The Difference Between Birding And Twitching

The Difference Between Birding And Twitching

In a nutshell, birding is the peaceful art of bird watching, the birder feels at one with nature, he (or she) makes no sound, leaves no mess and there is nothing to show they have been there after they have left. The twitcher, on the other hand, is more concerned with their personal achievements than they are for the environment and have often been known to drive more than 400 miles to spot a rare bird. 

And then they’re off in search of the next bird on their list.

Description Of A Birder (One Who Practises Birding)

Birding is the art of bird watching, it’s a non-competitive pastime, that said, some bird watchers are very competitive. To the point of losing work days to go birding, but the average bird watcher is a sedate human being who spends his or her free time watching birds. Either locally or an hour or two up the road from home.

They record their spots on charts as much for their own enjoyment as to show them to others of a like mind and interest.  Most bird watchers are polite, caring human beings who just enjoy being out in the fresh air watching birds.

Twitcher

Description Of A Twitcher

The twitcher started off as a bird watcher, but then became obsessed with finding the next bird on their list. Or they had a compulsion to be the first in their group to spot a particularly rare bird, potentially to the point of lying (in extreme cases). They may have never spotted the rare bird in question, or they may have even broken the law by trespassing onto private property to spot a rare bird.

Although they’re obviously not all rude, the stereotype is often presented as someone who’s a bit more of a pushy individual that can be seen chasing multiple birds at once.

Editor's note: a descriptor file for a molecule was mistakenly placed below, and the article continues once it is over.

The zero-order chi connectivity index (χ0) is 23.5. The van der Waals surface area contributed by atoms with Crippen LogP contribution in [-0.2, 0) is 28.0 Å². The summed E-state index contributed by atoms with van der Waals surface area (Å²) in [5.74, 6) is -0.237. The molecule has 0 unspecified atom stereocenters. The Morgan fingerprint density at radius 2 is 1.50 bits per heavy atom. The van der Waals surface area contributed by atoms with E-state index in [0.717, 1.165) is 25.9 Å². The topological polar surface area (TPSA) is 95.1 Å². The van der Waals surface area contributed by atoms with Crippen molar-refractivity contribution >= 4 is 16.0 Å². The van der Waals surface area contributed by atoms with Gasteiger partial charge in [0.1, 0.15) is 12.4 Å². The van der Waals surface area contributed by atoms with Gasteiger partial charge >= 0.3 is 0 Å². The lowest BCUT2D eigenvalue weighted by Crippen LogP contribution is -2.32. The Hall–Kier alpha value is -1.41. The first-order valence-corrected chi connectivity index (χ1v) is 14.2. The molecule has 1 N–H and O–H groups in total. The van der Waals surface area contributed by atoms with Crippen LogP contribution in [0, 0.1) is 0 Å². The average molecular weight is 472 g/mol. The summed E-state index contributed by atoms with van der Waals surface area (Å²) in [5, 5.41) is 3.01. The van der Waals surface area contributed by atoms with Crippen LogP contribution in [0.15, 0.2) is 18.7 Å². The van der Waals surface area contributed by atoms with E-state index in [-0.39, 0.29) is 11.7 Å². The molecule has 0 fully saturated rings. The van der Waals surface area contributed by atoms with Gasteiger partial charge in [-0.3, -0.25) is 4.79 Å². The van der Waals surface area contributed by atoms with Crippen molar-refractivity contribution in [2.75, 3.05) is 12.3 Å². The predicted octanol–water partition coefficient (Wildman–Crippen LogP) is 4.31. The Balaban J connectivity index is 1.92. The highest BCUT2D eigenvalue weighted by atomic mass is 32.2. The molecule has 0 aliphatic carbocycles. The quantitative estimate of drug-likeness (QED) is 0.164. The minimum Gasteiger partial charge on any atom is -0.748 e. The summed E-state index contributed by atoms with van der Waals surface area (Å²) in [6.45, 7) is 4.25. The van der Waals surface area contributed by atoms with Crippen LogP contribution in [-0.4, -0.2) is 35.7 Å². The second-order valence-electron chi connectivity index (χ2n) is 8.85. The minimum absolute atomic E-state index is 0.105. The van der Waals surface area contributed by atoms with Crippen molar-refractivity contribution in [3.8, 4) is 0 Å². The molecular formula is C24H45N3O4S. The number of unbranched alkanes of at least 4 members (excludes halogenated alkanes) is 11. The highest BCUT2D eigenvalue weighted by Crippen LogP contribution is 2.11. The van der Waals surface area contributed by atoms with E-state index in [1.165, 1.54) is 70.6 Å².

A healthy obsession with nature is great, but bird watchers beware – twitching creeps up on you. And suddenly you are a twitcher.

The 3 Stages Of Bird Watching

There are 3 specific stages of bird watching, the first 2 are quite normal and cause no problems for the participant or their friends and family. The last stage however can be fatal to friendships and also result in broken families. The 3 stages are:

#1. Bird Watchers

Bird watchers are the individuals who stand or sit in their backyards watching the birds. They also stop occasionally on the side of the road to watch the birds. In some cases they will just go with a friend who just happens to be a birder.

#2. Birders

Bird Watching

Once you start to take trips specifically for the sole purpose of watching the birds, you have become a birder. Your interests include, watching birds, reading books about birds,watching youtube videos about birds, buying field guides, bird identifier books, bird food for the garden and a birdbath.  You also invest in a pair of decent binoculars, and a spotting scope. Then you buy a new phone with a better camera.